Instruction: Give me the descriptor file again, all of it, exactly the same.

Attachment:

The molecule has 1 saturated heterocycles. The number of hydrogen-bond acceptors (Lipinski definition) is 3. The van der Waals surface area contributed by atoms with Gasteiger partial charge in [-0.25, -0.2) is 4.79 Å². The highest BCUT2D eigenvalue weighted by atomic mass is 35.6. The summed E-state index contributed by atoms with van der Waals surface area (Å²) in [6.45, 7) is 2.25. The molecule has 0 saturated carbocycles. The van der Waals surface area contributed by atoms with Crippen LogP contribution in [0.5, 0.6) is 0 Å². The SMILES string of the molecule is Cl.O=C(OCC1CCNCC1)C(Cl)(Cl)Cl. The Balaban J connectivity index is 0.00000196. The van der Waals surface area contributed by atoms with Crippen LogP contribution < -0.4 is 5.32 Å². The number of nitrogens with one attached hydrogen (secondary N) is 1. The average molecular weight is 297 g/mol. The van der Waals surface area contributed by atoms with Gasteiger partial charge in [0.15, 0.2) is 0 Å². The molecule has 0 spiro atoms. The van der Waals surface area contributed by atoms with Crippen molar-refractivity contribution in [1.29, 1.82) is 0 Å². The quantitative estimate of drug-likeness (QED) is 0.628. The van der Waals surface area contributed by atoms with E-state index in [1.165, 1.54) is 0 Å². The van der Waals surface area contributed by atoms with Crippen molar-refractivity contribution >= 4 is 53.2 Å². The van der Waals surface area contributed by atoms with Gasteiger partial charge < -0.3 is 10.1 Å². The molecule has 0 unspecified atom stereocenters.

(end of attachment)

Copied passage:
The molecule has 1 saturated heterocycles. The number of hydrogen-bond acceptors (Lipinski definition) is 3. The van der Waals surface area contributed by atoms with Gasteiger partial charge in [-0.25, -0.2) is 4.79 Å². The highest BCUT2D eigenvalue weighted by atomic mass is 35.6. The summed E-state index contributed by atoms with van der Waals surface area (Å²) in [6.45, 7) is 2.25. The molecule has 0 saturated carbocycles. The van der Waals surface area contributed by atoms with Crippen LogP contribution in [0.5, 0.6) is 0 Å². The SMILES string of the molecule is Cl.O=C(OCC1CCNCC1)C(Cl)(Cl)Cl. The Balaban J connectivity index is 0.00000196. The van der Waals surface area contributed by atoms with Crippen LogP contribution < -0.4 is 5.32 Å². The number of nitrogens with one attached hydrogen (secondary N) is 1. The average molecular weight is 297 g/mol. The van der Waals surface area contributed by atoms with Gasteiger partial charge in [0.15, 0.2) is 0 Å². The molecule has 0 spiro atoms. The van der Waals surface area contributed by atoms with Crippen molar-refractivity contribution in [1.29, 1.82) is 0 Å². The quantitative estimate of drug-likeness (QED) is 0.628. The van der Waals surface area contributed by atoms with E-state index in [1.165, 1.54) is 0 Å². The van der Waals surface area contributed by atoms with Crippen molar-refractivity contribution >= 4 is 53.2 Å². The van der Waals surface area contributed by atoms with Gasteiger partial charge < -0.3 is 10.1 Å². The molecule has 0 unspecified atom stereocenters.